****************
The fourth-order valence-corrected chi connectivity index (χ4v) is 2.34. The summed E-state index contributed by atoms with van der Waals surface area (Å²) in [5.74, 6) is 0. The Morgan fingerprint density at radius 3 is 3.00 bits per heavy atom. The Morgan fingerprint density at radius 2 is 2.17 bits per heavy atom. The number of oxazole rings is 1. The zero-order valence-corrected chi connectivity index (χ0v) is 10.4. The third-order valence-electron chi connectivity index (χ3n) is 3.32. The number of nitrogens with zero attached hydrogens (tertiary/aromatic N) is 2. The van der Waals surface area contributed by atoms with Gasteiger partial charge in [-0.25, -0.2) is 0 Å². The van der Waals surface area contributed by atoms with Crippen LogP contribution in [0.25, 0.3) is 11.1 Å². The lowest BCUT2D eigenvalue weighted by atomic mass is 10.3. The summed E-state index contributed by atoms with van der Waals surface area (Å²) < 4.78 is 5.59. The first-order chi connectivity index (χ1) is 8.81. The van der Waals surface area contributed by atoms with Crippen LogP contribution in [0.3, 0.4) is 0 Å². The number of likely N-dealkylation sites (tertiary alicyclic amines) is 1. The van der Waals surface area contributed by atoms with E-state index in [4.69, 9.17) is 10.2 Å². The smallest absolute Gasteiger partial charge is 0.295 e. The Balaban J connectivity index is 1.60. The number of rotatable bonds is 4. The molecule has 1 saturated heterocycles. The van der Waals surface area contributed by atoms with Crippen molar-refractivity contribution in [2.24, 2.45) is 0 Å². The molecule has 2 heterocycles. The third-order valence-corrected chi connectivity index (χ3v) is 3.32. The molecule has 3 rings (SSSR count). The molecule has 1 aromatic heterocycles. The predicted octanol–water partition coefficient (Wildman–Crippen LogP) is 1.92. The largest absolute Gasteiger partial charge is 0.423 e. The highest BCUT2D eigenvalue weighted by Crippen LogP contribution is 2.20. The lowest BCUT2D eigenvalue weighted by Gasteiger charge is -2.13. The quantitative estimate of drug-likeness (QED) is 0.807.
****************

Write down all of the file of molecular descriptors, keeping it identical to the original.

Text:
The fourth-order valence-corrected chi connectivity index (χ4v) is 2.34. The summed E-state index contributed by atoms with van der Waals surface area (Å²) in [5.74, 6) is 0. The Morgan fingerprint density at radius 3 is 3.00 bits per heavy atom. The Morgan fingerprint density at radius 2 is 2.17 bits per heavy atom. The number of oxazole rings is 1. The zero-order valence-corrected chi connectivity index (χ0v) is 10.4. The third-order valence-electron chi connectivity index (χ3n) is 3.32. The number of nitrogens with zero attached hydrogens (tertiary/aromatic N) is 2. The van der Waals surface area contributed by atoms with Gasteiger partial charge in [-0.25, -0.2) is 0 Å². The van der Waals surface area contributed by atoms with Crippen LogP contribution in [0.25, 0.3) is 11.1 Å². The lowest BCUT2D eigenvalue weighted by atomic mass is 10.3. The summed E-state index contributed by atoms with van der Waals surface area (Å²) < 4.78 is 5.59. The first-order chi connectivity index (χ1) is 8.81. The van der Waals surface area contributed by atoms with Crippen LogP contribution in [0.3, 0.4) is 0 Å². The number of likely N-dealkylation sites (tertiary alicyclic amines) is 1. The van der Waals surface area contributed by atoms with E-state index in [4.69, 9.17) is 10.2 Å². The smallest absolute Gasteiger partial charge is 0.295 e. The Balaban J connectivity index is 1.60. The number of rotatable bonds is 4. The molecule has 1 saturated heterocycles. The van der Waals surface area contributed by atoms with Crippen molar-refractivity contribution in [2.24, 2.45) is 0 Å². The molecule has 2 heterocycles. The third-order valence-corrected chi connectivity index (χ3v) is 3.32. The molecule has 3 rings (SSSR count). The molecule has 1 aromatic heterocycles. The predicted octanol–water partition coefficient (Wildman–Crippen LogP) is 1.92. The largest absolute Gasteiger partial charge is 0.423 e. The highest BCUT2D eigenvalue weighted by Crippen LogP contribution is 2.20. The lowest BCUT2D eigenvalue weighted by Gasteiger charge is -2.13. The quantitative estimate of drug-likeness (QED) is 0.807.